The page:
18:73 He (Moses) said: “Do not reproach me for what I have forgotten, and do not overburden me with hardship.”

18:74 Then they departed; but when they met a boy, he (Khidr) killed him. Moses said: “Have you killed an innocent person who has not killed another? You have surely committed a horrible deed.”

18:75 He (Khidr) said: “Did I not tell you that you will not be able to bear with me?”

18:76 He (Moses) said: “If I ask about anything after this, do not keep company with me. You have received an excuse from me.”

18:77 So, they went on, until they reached the inhabitants of a town. Whereupon they asked its inhabitants for food, but they refused to offer them hospitality. Then, they found in it a wall about to fall down, and so he (Khidr) straightened it. He (Moses) said: “Had you wished, you could have been paid for that.”

It is after they reach the town mentioned in verse 18:77 that Khidr explains why he sunk a ship drowning everyone on board and why he killed a seemingly innocent boy.

18:78 He (Khidr) said: “This is where we part company. [Now] I will tell you the interpretation of that which you could not bear patiently with.

The reason Khidr gives for sinking the ship appears, on the surface (no pun intended), to justify taking the lives of the innocent if it means denying your enemy a sought after prize.

18:79 “As for the ship, it belonged to some poor fellows who worked upon the sea. I wanted to damage it, because, on their trail, there was a king, who was seizing every ship by force.

As for the killing of the boy.

18:80 “As for the boy, his parents were believers; so we feared that he might overwhelm them with oppression and unbelief.

18:81 “So we wanted that their Lord might replace him with someone better in purity and closer to mercy.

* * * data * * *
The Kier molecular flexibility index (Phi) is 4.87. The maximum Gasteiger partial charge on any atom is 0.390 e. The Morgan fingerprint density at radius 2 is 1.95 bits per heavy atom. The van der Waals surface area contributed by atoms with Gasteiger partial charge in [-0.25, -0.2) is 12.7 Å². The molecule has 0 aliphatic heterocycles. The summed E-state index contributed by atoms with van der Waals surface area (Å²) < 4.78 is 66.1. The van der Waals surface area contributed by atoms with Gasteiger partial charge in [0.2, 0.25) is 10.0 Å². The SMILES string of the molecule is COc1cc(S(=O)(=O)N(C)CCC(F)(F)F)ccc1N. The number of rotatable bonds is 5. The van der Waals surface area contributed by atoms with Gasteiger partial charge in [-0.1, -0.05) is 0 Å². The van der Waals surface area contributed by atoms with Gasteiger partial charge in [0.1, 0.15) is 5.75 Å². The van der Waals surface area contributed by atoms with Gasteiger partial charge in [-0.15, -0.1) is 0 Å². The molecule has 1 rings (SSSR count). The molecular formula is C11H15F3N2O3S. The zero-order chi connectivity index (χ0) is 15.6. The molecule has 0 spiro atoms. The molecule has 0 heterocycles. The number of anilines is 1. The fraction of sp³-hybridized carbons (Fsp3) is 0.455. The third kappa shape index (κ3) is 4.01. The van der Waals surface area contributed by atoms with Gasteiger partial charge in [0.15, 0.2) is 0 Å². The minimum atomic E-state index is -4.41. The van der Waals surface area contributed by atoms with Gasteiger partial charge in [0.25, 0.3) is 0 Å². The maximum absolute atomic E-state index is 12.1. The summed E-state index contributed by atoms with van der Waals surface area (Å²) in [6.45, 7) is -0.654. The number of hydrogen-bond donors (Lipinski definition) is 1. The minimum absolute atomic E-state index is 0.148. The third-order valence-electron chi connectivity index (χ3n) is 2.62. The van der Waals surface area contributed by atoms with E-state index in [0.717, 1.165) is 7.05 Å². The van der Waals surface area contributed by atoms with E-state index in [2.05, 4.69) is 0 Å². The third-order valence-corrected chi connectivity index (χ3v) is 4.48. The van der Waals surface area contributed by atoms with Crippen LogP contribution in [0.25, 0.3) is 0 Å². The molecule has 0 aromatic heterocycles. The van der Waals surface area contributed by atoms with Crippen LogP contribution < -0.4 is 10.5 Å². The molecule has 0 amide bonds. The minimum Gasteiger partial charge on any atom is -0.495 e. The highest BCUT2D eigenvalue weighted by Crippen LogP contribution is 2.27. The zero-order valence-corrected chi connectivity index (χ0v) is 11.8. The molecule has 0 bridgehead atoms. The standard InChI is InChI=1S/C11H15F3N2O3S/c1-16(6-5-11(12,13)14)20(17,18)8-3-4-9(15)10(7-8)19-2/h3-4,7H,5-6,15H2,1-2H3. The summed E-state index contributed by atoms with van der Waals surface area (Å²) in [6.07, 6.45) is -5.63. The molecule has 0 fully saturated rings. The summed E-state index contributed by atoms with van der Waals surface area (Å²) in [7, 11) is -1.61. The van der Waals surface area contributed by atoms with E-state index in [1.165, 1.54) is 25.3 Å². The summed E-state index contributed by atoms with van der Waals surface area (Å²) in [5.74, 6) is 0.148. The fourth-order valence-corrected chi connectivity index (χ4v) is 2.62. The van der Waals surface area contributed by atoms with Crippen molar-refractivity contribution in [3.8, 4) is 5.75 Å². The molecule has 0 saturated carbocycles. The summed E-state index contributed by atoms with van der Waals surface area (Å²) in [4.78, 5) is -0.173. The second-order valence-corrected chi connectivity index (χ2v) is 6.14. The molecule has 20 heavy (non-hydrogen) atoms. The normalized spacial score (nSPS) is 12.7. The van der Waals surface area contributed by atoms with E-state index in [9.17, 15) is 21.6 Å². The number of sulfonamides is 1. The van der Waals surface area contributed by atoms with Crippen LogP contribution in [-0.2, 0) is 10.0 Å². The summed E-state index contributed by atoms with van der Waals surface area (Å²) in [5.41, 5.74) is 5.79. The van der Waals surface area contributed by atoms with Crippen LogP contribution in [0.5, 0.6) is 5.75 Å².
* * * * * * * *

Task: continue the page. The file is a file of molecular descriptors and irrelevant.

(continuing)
To paraphrase Khidr; to paraphrase Allah: we killed the boy because his parents were believers and we feared he would convince them to abandon Islam; we killed him so we could give his parents another child who would not abandon the path of Allah and would not condemn his parents to the torments of hell by convincing them to do the same. For Allah, protecting the believers by killing unbelievers with whom they might come into contact and who might inadvertently lead them astray, even their children, is an act of mercy.

The boy murdered by Khidr may not have been actively trying to convert his parents, but his normal familial contact with his mom and dad meant his parents were regularly exposed to other beliefs and other points of view. For an insecure god, this was a dangerous thing and ample justification for murder.

During his time with Moses, Khidr did do what most of us would consider a good deed. Remember the verse about fixing a wall but not asking for any payment. The reason why Khidr did not request any compensation:

18:82 “And as for the wall, it belonged to two orphaned boys in the town; and beneath it was a treasure for both of them. Their father was a righteous man; so your Lord wanted them to come of age and dig up the treasure, as a mercy from the Lord. What I did was not of my own will. This is the interpretation of what you could not bear with patiently.”